“Have you ever tried sala?” he asked. Now sala is a Russian food I had done a good job at avoiding on previous trips, but I had actually put it on my Fulbright Bucket list as something I wanted to try. From what I had heard, sala was gelled meat fat that you put on bread. Apparently, also the food of love. Lieutenant B. ran to his seat and brought me back a slice of brown bread with two chunks of congealed fat. I took a bite into the chewy, bacony fat and breathed a sigh of relief when it didn’t make me throw up. “So, do you like it?” he said.

“It’s not bad,” I said honestly, at which he decided to gift me with an entire bag of cut up fat and brown bread!

PHOTOSESSION

About this time, his soldier friend appeared in my section of the train, and Lieutenant B. asked him to take a picture of us. He wrapped his arms around me hard while his friend snapped a picture, and then, this was that fatal moment when he looked at me as if he was about to go for that foreign-girl kiss.

“Nyet,” I said firmly.

“On the cheek?” I made a face, and before I knew it, his mouth was planted on my cheek while another picture was snapped. Oy. His friend left, then he came over to me, combing his hair, (which apparently was supposed to be attractive?) and asked me, “Can I please just kiss you before you get off the train? I just want to feel the difference.”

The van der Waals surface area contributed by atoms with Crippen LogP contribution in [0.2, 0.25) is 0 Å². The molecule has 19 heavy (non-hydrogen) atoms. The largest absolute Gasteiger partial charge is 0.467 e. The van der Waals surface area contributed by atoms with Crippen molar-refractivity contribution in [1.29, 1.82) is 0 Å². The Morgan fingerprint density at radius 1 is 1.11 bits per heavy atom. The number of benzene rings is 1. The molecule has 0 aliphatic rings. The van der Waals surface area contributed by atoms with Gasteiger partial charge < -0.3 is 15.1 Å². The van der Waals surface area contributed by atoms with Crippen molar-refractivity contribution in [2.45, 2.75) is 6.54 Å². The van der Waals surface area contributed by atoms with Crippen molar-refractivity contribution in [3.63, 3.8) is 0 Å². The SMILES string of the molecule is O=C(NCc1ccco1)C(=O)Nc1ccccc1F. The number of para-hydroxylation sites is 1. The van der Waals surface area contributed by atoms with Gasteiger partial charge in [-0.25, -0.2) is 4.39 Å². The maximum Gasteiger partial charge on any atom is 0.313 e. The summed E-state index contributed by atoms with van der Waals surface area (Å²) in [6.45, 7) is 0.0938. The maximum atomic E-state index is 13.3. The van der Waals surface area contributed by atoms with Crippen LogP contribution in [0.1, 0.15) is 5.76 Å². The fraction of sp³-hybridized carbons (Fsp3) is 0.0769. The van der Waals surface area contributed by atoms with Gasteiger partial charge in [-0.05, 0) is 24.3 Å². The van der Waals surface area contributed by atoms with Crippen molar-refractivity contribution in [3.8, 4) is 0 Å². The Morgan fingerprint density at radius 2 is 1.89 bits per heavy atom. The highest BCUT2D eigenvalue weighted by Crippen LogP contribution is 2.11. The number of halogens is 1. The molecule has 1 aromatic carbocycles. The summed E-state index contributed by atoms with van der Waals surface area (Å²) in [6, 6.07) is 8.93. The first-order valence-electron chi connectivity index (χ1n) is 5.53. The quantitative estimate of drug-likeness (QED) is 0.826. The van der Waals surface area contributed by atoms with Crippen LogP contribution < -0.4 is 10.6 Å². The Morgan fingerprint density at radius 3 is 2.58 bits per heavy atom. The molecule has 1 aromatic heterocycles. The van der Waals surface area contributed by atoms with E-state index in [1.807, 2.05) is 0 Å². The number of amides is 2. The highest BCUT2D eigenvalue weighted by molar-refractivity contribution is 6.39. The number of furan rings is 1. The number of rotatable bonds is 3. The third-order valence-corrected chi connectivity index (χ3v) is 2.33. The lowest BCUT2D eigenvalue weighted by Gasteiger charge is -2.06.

What!?

Well, he would feel a difference for sure if he actually dared, my lips were so chapped they were cracked, and***ahem***, never having kissed anyone before, he’d probably leave with the impression that American girls were the worst kissers on earth. But more importantly, never having kissed anyone before, there was no way that I was going to let my first kiss be with some random soldier who saw me as nothing more than a check off a bucket list.

He was persistent though, and before I got off, he asked again, and in frustrated Russian, I said “I can’t!”

“What do you mean, you can’t?”

“I don’t kiss people that I’ve just met,” I told him. He deflated, finally accepting my “no,” and I breathed a sigh of relief as I exited the train. But I walked along the platform to the train station, I felt a tap on my shoulder, and I turned around to see Lieutenant B behind me, shooting me a creepy grin. I quickened my pace, thankful that he didn’t decide to follow me. Soon, I was safe with my friends in Vladimir, memories of the soldier taking a more humorous than scary tone, but I will say that this experience opened my eyes to the need to be on my guard at all times while traveling alone, especially in a culture where what I consider to be simple politeness can be taken as an invitation to kiss me, then marry me and then finally, get that visa to America…